It all began with the sinking feeling that her kids were just getting too much at the holidays. Celebrating both Hanukkah and Christmas meant her daughters, Nasuna and Chloe, were drowning in gifts. “I couldn’t bear to give them even more,” Liz Ulin remembers.
Besides, Liz says she knew what her girls really wanted, and it wasn’t more stuff. “My kids routinely lobbied me for things like a day off from school and staying up past their bedtime. So, I thought: why shouldn’t I just give them those things?”
The result was a set of unique coupons. On one side was a thrilling Awesome option — special permission to do something that was normally off limits. On the other was an Awful option that kids would find funny and would gross parents out. They include things like “a bowl of warm saliva soup” and “a flock of disease-ridden evil turkeys.”
Nasuna and Chloe are adults now, but say they cherish the memories of those handmade coupons. Chloe said her favourite coupon was to spend $15 in five minutes at any grocery store. “Fifteen dollars is a lot of money to a kid,” she says. “You can imagine the excitement. Looking back, it was actually a sneaky way to teach us how to be frugal at the grocery store.”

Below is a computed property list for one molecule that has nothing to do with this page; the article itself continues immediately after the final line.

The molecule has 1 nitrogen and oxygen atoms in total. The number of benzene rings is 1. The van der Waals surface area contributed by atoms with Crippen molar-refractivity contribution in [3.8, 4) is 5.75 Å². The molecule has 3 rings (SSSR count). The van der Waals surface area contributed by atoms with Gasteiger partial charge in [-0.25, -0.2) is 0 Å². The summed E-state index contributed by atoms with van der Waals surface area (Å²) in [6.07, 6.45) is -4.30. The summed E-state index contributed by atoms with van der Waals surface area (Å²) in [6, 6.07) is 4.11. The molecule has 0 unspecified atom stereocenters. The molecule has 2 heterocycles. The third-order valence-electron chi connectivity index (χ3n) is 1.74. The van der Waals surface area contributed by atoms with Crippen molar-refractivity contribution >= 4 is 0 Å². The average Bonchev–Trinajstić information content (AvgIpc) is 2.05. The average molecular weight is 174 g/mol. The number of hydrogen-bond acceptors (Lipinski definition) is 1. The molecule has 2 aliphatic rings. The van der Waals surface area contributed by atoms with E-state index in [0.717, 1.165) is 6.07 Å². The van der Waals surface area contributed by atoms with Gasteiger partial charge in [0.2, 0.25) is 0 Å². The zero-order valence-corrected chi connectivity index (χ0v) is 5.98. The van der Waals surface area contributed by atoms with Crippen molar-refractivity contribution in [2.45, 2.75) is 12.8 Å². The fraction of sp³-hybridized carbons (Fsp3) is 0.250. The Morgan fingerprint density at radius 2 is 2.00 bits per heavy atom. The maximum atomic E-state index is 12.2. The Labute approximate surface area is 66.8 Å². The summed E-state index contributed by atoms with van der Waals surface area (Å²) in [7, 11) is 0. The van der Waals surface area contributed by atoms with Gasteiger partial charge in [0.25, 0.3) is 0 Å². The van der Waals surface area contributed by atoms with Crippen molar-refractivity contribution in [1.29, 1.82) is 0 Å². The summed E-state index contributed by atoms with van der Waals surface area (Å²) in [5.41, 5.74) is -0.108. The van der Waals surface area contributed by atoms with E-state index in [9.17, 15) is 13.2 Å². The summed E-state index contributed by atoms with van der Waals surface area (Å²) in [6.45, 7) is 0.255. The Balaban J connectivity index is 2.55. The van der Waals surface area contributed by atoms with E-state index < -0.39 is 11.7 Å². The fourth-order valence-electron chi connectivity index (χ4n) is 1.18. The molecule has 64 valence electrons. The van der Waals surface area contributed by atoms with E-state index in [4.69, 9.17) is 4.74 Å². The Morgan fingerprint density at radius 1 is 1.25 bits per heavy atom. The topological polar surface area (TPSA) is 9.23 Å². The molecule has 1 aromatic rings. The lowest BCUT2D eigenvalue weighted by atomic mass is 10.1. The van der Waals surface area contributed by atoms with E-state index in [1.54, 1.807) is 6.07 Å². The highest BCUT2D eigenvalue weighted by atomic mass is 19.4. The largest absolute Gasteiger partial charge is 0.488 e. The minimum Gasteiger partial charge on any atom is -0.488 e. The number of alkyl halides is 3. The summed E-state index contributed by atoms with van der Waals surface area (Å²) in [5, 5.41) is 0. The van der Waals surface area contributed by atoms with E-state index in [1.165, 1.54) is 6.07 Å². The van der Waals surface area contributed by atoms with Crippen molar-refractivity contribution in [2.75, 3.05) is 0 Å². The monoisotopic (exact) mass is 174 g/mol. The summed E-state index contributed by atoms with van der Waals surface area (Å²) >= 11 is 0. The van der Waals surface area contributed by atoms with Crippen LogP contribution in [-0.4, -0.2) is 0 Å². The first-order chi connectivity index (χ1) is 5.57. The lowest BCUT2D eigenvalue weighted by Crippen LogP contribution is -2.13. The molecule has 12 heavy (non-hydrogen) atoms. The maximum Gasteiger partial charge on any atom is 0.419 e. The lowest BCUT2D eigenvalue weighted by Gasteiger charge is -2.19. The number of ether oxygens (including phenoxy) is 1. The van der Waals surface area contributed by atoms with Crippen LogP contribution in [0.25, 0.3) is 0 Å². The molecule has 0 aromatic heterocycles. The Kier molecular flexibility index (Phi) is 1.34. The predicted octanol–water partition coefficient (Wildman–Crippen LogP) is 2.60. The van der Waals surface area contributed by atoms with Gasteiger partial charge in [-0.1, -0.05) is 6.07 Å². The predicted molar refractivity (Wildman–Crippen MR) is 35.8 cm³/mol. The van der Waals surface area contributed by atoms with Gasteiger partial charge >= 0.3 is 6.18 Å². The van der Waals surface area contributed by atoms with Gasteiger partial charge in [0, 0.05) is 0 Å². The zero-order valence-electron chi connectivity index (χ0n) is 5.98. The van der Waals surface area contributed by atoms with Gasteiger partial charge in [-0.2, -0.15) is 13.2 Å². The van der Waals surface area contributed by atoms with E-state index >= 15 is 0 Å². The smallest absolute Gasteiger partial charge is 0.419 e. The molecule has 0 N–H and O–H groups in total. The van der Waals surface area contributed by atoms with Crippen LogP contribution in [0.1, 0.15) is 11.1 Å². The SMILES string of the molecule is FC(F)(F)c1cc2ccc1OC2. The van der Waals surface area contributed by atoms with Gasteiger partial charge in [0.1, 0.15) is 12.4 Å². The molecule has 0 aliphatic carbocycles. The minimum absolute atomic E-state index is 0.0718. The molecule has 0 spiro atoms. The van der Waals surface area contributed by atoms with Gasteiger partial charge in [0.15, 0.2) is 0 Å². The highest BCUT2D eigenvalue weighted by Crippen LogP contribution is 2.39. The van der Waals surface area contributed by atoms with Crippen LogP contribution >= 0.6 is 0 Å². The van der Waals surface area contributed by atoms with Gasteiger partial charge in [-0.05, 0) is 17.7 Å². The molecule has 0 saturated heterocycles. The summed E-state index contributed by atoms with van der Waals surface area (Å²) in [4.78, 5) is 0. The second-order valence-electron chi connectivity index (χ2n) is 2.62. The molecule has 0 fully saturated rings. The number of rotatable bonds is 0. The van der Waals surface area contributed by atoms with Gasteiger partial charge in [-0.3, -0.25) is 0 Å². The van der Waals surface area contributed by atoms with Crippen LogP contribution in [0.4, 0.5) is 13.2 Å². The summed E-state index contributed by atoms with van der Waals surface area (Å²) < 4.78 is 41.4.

For years, the girls urged their mom to make their childhood coupons into something other parents or grandparents could give to their kids.
At long last, she has.
The Awful Awesome Kids Coupon Book has 14 coupons with charming and hilarious illustrations. Awesome options could be “a day home from school, no questions asked” or “a day of unlimited screen time.”
The coupons come with fine print so parents can add a caveat to make it practical or to make it impossible for a kid to pick the awful option. So, “a day home from school” could have fine print that says “not redeemable during an exam period.”
And if kids are tempted to be smart alecks and pick the awful option, you could write, “redeemable only in Iceland.”
Liz’s fondest memory is of the time her girls used their “Stay up as late as you want” coupon — a Hanukkah gift — on the night of December 24. Because what could be more awesome than trying to catch Santa in the act. The coupon booklet costs $14.99.
For more information, visit awfulawesomecoupons.com.